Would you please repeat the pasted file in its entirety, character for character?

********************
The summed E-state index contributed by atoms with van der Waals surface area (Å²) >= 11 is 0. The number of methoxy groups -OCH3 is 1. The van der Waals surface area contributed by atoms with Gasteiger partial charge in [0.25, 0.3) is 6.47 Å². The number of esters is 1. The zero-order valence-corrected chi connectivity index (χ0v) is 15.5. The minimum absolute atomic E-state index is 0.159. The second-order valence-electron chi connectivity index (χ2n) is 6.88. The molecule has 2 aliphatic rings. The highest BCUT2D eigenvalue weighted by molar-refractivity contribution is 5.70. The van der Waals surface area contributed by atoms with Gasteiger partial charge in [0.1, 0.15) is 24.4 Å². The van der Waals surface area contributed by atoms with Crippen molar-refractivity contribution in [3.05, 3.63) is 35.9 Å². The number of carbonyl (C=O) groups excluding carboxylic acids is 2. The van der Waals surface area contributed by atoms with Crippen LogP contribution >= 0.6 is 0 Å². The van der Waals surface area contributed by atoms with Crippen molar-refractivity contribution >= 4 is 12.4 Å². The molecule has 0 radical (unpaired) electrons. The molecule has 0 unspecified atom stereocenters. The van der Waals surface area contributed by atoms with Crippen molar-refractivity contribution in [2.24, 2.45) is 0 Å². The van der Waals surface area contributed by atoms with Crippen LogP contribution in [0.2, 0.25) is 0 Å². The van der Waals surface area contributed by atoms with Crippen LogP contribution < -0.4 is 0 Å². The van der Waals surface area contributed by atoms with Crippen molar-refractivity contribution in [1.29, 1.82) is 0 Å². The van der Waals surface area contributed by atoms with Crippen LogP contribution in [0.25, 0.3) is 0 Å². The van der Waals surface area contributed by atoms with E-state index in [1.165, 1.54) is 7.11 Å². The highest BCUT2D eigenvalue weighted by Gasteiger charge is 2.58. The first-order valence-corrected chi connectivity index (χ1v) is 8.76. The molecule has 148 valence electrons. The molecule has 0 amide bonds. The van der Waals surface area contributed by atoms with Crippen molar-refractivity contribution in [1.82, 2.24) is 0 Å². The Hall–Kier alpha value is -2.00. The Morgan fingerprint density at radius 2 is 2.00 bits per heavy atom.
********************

The summed E-state index contributed by atoms with van der Waals surface area (Å²) >= 11 is 0. The number of methoxy groups -OCH3 is 1. The van der Waals surface area contributed by atoms with Gasteiger partial charge in [0.25, 0.3) is 6.47 Å². The number of esters is 1. The zero-order valence-corrected chi connectivity index (χ0v) is 15.5. The minimum absolute atomic E-state index is 0.159. The second-order valence-electron chi connectivity index (χ2n) is 6.88. The molecule has 2 aliphatic rings. The highest BCUT2D eigenvalue weighted by molar-refractivity contribution is 5.70. The van der Waals surface area contributed by atoms with Gasteiger partial charge in [0.1, 0.15) is 24.4 Å². The van der Waals surface area contributed by atoms with Crippen molar-refractivity contribution in [3.05, 3.63) is 35.9 Å². The number of carbonyl (C=O) groups excluding carboxylic acids is 2. The van der Waals surface area contributed by atoms with Crippen LogP contribution >= 0.6 is 0 Å². The van der Waals surface area contributed by atoms with Crippen molar-refractivity contribution >= 4 is 12.4 Å². The molecule has 0 radical (unpaired) electrons. The molecule has 0 unspecified atom stereocenters. The van der Waals surface area contributed by atoms with Crippen molar-refractivity contribution in [2.24, 2.45) is 0 Å². The van der Waals surface area contributed by atoms with Crippen LogP contribution in [0.2, 0.25) is 0 Å². The van der Waals surface area contributed by atoms with Crippen LogP contribution < -0.4 is 0 Å². The van der Waals surface area contributed by atoms with Crippen molar-refractivity contribution in [1.29, 1.82) is 0 Å². The van der Waals surface area contributed by atoms with Crippen LogP contribution in [0.25, 0.3) is 0 Å². The van der Waals surface area contributed by atoms with E-state index in [1.165, 1.54) is 7.11 Å². The highest BCUT2D eigenvalue weighted by Gasteiger charge is 2.58. The first-order valence-corrected chi connectivity index (χ1v) is 8.76. The molecule has 148 valence electrons. The molecule has 0 amide bonds. The van der Waals surface area contributed by atoms with Crippen molar-refractivity contribution in [1.82, 2.24) is 0 Å². The Hall–Kier alpha value is -2.00. The Morgan fingerprint density at radius 2 is 2.00 bits per heavy atom.